“What started as a temporary measure driven by the pandemic is now our new standard,” Target CEO Brian Cornell said in a note to employees. Cornell said he decided to make the policy permanent after visiting Target stores last week in New York and New Jersey, where workers told him they were glad they could stay home on Thanksgiving.
Thanksgiving closures have been a source of tension between retailers and labor advocates in the past, especially as many retailers in recent years have opened their doors on the holiday to get a jump on Black Friday.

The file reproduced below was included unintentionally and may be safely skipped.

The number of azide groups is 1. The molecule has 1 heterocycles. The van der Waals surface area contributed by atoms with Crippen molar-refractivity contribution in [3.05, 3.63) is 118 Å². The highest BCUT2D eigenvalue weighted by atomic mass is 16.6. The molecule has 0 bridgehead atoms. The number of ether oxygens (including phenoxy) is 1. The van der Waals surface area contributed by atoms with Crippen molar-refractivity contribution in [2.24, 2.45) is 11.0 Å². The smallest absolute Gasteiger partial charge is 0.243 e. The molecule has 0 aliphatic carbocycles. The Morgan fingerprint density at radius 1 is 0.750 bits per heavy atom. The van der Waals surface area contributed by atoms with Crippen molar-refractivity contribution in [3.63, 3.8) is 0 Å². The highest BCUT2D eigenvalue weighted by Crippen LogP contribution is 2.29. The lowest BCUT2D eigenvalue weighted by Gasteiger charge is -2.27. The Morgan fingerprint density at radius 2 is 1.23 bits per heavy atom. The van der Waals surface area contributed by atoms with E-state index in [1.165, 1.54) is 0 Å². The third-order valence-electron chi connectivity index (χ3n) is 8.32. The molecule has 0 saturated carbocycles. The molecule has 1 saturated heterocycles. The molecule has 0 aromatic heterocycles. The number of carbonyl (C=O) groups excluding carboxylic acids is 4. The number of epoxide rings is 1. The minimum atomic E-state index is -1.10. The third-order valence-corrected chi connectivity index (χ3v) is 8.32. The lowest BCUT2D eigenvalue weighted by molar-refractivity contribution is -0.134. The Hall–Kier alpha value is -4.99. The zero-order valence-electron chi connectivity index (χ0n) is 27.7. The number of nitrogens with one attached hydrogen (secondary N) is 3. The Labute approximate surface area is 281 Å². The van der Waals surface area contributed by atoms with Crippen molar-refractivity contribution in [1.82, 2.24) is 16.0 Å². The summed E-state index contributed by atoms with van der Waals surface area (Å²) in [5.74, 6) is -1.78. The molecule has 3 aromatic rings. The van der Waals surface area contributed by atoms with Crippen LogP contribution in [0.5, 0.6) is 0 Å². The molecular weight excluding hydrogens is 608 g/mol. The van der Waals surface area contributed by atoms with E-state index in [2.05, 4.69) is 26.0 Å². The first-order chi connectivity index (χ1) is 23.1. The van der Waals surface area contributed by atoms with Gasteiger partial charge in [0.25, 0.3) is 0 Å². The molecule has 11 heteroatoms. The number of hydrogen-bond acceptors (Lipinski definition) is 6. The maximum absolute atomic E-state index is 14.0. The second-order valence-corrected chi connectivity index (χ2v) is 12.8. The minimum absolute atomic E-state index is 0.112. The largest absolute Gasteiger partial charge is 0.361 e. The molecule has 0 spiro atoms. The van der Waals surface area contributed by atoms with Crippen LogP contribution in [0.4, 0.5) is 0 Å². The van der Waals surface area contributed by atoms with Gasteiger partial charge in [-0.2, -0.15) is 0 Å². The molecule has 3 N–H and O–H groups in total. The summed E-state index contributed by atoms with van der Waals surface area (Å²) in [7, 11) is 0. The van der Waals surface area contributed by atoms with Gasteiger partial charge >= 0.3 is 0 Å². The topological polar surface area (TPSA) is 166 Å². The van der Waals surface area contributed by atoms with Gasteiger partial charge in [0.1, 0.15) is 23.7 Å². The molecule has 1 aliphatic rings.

Critics have argued that workers should be at home with their families on Thanksgiving instead.
Over the last several years, public pressure on retailers to close on Thanksgiving has faded. Workers’ rights groups have instead focused on broader issues such as the minimum wage, benefits and schedules.
Some states, including Massachusetts, Maine and Rhode Island, have prohibited big-box stores from opening on Thanksgiving. A California legislator proposed a law in 2016 that would have required some companies to pay employees double for working on Thanksgiving, but it did not pass.